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Techonology can change friendships

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Relying on the Internet for communicating with your friends isn’t healthy, our columnist says.





It’s a testimony to the technological age in which we live that we can categorize our friends by how we communicate with them.





Some are so close, and so dear, that seeing them in person is the only way we really feel that we’ve connected. Many are familiar enough that you wish to hear their voice, speaking to them directly on the telephone. While others, believe it or not, are those with whom you correspond through old-fashioned letter writing.





And then there are those people with whom the only contact you have is through the Internet. Perhaps it’s through necessity, such as work colleagues who live in another city or country; or friends who live in another time zone, making telephone communication tricky.





And those with family and friends who live “back home” are ever grateful for the inexpensive means of constant communication the Internet has to offer.





Through e-mail, we can share stories, ask questions, and stay connected — and choose the level of intimacy in which we feel most comfortable.





However, some people come to rely wholly on the Internet for all of their communication, which, in my opinion, can become unhealthy. If the only way you can open up, revealing yourself to others, is through a computer, than you’re always hiding behind a thick veil of technology.





Unless it’s absolutely impossible, due to distance, Internet “friends” need to meet in person in order to test the reality of their relationship.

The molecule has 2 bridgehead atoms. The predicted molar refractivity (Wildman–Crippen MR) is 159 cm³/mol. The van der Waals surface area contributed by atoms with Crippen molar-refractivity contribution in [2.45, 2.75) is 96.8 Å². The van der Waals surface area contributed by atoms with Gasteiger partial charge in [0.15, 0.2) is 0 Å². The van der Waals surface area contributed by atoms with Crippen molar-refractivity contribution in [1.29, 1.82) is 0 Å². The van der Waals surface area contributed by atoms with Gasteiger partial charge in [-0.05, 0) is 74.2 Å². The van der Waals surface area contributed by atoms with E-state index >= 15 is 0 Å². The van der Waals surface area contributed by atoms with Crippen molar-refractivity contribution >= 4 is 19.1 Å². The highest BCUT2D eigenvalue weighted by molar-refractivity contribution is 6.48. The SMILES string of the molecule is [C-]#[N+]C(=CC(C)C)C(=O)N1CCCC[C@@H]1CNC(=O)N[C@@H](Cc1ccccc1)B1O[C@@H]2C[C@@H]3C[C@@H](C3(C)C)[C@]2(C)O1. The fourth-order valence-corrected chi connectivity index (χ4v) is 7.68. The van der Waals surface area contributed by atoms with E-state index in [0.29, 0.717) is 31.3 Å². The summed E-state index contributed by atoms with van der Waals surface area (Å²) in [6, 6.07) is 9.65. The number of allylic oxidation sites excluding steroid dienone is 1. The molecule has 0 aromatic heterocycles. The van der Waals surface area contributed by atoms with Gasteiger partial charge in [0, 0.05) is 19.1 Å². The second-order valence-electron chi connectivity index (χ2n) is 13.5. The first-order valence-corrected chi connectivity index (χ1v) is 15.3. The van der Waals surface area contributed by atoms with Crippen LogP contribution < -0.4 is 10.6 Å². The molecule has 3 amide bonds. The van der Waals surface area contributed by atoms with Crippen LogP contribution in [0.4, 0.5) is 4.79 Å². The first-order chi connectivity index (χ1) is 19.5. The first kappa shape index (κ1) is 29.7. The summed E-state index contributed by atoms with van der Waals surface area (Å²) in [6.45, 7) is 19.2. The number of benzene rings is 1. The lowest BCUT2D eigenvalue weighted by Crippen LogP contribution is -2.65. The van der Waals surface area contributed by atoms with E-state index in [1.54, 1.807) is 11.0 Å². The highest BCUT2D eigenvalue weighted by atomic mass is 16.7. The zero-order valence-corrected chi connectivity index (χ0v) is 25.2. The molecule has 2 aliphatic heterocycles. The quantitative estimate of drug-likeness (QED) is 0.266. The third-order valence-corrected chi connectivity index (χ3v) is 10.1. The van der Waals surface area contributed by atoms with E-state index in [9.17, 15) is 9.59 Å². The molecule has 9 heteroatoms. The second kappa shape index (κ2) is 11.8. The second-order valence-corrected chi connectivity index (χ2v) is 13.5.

When good friends get together, whether for an hour or a weekend, and the conversation flows to the point that no one topic ever really gets finished, that’s when you know that your friendship is deep. And those are usually the people you don’t e-mail when you have something to say.





The only wrench in my theory is the extensive usage of the BlackBerry — that personal device that acts as cellphone and mini computer. People who have one seem to forget that not everybody else has one, and they become addicted to the immediate gratification of the quick response from those who do.





Here’s an example: I opened my e-mail — on my desktop computer — after lunch the other day to find this message, “Hey! Wanna meet for coffee at 2?” Knowing I had some free time, I replied excitedly, “Great! Where?”





To which my BlackBerry-using friend replied, “I sent you that e-mail three days ago! No can do today. Sorry.”





Relationships take two people who understand how to communicate with one another. In other words, if one person is online while the other one’s on the phone, it’ll be hard for them to connect.



relating@metronews.ca

 
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